Here’s the dream: I’m seated, somehow confined to this seat somehow, at a bare wooden table. Next to the table to the right is a window with a single potted plant. To my left, and in the interior of the room, is a rolling, grinding machine, which serves as a threat from my unseen tormentors (and who are they? The dream never reveals). The looming threat is that I will be “squished” in the rolling, grinding machine.
Who the hell knows what this dream means, or why it is recurring. No idea! I just know this. To this day, I sort of cringe when I’m in a room that is as bare and pastoral, old, antiqued like this one. Now, I grew up in a house full of antiques, but there’s a certain unique quality about this one that is hard to explain, and I have, indeed, encountered from time to time.
And I positively cannot tolerate single potted plants on windowsills. I don’t put one on any of mine, and I cringe if I ever see that. I know. Weird. Super weird. But that dream ruined plants on windowsills for me. So watch out for Peculiar Fearz, because this dream sunk in me so deep, I baked it all in that novel.
What scares you most about the writing process?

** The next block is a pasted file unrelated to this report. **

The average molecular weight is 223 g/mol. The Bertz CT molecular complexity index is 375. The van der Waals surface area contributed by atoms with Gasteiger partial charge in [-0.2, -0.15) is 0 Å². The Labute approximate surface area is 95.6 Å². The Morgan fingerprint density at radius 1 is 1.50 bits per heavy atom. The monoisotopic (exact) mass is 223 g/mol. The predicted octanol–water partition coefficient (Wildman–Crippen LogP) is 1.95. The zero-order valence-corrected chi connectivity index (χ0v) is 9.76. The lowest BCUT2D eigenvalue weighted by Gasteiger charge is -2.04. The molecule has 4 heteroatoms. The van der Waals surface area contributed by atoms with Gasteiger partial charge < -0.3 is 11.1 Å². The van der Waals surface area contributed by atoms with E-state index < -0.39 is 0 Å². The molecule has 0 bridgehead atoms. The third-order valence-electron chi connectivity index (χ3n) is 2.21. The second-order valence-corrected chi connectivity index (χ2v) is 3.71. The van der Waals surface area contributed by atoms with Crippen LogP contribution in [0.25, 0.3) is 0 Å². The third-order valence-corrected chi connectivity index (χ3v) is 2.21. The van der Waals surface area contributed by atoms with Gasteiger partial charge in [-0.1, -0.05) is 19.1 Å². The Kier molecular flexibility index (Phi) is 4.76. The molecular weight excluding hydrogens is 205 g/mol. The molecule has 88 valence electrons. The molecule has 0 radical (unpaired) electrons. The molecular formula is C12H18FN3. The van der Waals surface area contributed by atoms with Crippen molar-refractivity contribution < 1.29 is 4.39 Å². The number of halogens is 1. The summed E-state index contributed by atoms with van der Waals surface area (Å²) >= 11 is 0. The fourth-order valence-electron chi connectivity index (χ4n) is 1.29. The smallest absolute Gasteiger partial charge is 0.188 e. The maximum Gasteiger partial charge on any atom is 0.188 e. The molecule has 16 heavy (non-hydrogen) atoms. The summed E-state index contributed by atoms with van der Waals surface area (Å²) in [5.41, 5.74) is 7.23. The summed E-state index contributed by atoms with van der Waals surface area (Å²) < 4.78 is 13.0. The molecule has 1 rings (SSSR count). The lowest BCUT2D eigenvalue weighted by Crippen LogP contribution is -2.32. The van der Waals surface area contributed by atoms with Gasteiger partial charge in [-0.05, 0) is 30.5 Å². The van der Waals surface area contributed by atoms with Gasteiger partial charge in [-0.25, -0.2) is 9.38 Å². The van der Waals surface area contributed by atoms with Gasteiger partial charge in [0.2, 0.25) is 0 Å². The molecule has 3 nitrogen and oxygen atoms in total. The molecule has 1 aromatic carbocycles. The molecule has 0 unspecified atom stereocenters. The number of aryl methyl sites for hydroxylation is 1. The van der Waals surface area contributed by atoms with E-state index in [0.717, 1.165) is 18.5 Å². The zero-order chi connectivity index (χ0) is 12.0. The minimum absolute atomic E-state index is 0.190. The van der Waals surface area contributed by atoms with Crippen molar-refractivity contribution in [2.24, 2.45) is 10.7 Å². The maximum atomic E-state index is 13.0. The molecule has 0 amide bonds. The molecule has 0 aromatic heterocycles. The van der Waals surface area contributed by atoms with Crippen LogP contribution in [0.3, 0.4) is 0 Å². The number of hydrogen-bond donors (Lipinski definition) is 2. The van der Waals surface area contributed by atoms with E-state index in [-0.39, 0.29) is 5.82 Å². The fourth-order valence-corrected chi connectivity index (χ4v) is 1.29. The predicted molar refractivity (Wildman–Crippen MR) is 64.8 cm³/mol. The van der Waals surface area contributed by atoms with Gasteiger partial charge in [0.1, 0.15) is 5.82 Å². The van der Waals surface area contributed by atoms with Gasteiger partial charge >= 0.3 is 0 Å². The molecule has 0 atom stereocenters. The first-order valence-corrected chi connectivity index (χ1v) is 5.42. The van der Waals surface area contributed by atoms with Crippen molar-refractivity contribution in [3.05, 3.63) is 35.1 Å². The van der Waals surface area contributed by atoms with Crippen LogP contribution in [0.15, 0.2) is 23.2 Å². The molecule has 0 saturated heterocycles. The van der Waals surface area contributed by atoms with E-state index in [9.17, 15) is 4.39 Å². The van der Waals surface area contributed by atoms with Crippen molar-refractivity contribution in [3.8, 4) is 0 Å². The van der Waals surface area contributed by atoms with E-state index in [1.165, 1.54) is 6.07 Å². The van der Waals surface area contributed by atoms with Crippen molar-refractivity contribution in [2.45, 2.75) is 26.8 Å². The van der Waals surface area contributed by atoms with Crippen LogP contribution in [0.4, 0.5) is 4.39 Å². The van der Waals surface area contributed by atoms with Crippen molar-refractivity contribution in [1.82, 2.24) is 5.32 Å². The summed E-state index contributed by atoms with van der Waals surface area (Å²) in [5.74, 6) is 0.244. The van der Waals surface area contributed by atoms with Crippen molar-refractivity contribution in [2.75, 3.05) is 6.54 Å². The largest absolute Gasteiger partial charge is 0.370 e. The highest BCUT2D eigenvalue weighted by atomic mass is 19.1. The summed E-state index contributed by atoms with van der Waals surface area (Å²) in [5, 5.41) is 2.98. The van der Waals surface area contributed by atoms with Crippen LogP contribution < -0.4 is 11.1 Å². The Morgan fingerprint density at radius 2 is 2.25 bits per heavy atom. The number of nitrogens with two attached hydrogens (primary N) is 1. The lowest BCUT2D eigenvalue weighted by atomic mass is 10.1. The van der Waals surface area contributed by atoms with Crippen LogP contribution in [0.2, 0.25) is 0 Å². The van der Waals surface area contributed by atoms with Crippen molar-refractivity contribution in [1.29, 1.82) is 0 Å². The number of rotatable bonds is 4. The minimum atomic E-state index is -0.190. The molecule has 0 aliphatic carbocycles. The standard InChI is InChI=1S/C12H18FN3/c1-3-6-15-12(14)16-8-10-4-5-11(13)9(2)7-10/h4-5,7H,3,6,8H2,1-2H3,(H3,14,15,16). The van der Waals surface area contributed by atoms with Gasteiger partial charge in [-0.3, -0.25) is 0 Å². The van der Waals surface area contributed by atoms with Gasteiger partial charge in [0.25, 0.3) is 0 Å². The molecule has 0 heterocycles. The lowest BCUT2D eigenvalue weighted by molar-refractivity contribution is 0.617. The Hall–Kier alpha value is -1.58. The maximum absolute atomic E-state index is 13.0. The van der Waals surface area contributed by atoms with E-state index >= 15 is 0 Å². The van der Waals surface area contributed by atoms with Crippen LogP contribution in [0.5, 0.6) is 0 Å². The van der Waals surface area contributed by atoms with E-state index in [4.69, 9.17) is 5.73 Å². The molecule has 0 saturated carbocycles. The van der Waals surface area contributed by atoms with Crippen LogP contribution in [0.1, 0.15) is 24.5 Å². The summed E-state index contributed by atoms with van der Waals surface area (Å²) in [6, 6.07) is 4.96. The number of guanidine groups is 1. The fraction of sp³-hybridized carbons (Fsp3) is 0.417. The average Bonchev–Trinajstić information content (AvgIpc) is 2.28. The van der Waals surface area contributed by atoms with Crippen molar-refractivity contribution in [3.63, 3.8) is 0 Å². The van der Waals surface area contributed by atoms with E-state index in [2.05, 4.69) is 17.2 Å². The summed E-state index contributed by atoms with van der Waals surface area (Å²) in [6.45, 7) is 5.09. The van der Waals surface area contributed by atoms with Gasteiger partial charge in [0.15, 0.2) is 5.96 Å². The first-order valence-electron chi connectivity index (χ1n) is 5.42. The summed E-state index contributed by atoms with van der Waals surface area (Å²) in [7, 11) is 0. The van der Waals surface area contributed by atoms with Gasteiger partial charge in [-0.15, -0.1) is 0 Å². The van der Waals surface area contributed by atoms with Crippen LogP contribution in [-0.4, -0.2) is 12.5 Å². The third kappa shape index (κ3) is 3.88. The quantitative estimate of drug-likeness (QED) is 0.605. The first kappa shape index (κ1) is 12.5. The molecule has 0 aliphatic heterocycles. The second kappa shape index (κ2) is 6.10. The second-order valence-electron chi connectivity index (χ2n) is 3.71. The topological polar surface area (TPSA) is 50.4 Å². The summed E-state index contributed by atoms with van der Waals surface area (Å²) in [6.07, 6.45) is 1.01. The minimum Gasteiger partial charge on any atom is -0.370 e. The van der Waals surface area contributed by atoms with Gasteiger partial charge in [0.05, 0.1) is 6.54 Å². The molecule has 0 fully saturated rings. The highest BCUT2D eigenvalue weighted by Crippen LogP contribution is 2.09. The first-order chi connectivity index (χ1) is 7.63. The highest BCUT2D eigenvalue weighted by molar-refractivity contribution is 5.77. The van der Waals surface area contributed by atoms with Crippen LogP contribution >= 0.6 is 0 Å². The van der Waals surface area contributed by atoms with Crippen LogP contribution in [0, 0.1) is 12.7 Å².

The knowledge that I will work myself into a sure panic with every book every time I send it off and wait for the reaction. And knowing I must endure the wait and the panic.
What’s the scariest thing you’ve ever written?
I have an entire horror manuscript, named GOAT, in a drawer. The simple explanation is that it’s based on the mythical goat man, but it layers on that family traumas and a significant, physical assault on the main character when she’s only seven. This manuscript has been fully edited twice, gone through reads by my agent and her staff. I have notes to edit it further, but I honestly just can’t do it. It’s been in a drawer a few years now. My mom won’t read it; she says it scares her too much. And once, when I was in the thick of the last round of editing it, I wound myself up so much, nightmares and all, I feared a demon was talking to me through the NEST camera. It was really just my husband playing a joke on me, but the fact that I allowed myself to believe a demon for even a second, and the fact I didn’t just immediately go to the logical conclusion that it was obviously my husband pranking me, led me to seal GOAT away in a bottom drawer, and under several layers of file folders on my computer. Not sure if I can ever return to it.